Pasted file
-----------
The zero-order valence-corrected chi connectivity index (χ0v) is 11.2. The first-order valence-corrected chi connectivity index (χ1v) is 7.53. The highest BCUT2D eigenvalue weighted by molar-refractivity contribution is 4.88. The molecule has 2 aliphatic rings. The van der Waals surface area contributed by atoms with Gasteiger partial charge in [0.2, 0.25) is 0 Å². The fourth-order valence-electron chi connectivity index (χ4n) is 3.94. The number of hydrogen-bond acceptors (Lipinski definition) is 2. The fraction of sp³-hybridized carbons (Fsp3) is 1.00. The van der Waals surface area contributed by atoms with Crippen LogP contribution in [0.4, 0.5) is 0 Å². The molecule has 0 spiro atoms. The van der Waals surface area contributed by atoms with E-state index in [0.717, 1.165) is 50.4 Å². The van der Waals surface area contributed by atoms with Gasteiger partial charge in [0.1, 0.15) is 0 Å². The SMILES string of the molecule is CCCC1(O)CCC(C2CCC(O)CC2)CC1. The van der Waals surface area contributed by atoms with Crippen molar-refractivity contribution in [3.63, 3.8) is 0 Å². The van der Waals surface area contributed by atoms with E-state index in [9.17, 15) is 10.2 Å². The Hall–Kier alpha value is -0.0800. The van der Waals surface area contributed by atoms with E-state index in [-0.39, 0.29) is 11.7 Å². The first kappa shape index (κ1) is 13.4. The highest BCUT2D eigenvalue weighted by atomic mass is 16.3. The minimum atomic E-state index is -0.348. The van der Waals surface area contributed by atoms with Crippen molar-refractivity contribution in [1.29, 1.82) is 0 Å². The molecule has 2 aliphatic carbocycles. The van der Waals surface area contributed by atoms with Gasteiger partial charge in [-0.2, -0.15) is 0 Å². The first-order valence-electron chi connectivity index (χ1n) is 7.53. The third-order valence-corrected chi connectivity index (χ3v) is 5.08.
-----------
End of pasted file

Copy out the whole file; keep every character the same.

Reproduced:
The zero-order valence-corrected chi connectivity index (χ0v) is 11.2. The first-order valence-corrected chi connectivity index (χ1v) is 7.53. The highest BCUT2D eigenvalue weighted by molar-refractivity contribution is 4.88. The molecule has 2 aliphatic rings. The van der Waals surface area contributed by atoms with Gasteiger partial charge in [0.2, 0.25) is 0 Å². The fourth-order valence-electron chi connectivity index (χ4n) is 3.94. The number of hydrogen-bond acceptors (Lipinski definition) is 2. The fraction of sp³-hybridized carbons (Fsp3) is 1.00. The van der Waals surface area contributed by atoms with Crippen LogP contribution in [0.4, 0.5) is 0 Å². The molecule has 0 spiro atoms. The van der Waals surface area contributed by atoms with E-state index in [0.717, 1.165) is 50.4 Å². The van der Waals surface area contributed by atoms with Gasteiger partial charge in [0.1, 0.15) is 0 Å². The SMILES string of the molecule is CCCC1(O)CCC(C2CCC(O)CC2)CC1. The van der Waals surface area contributed by atoms with Crippen molar-refractivity contribution in [3.63, 3.8) is 0 Å². The van der Waals surface area contributed by atoms with E-state index in [9.17, 15) is 10.2 Å². The Hall–Kier alpha value is -0.0800. The van der Waals surface area contributed by atoms with E-state index in [-0.39, 0.29) is 11.7 Å². The first kappa shape index (κ1) is 13.4. The highest BCUT2D eigenvalue weighted by atomic mass is 16.3. The minimum atomic E-state index is -0.348. The van der Waals surface area contributed by atoms with Crippen molar-refractivity contribution in [1.29, 1.82) is 0 Å². The molecule has 2 aliphatic carbocycles. The van der Waals surface area contributed by atoms with Gasteiger partial charge in [-0.2, -0.15) is 0 Å². The first-order valence-electron chi connectivity index (χ1n) is 7.53. The third-order valence-corrected chi connectivity index (χ3v) is 5.08.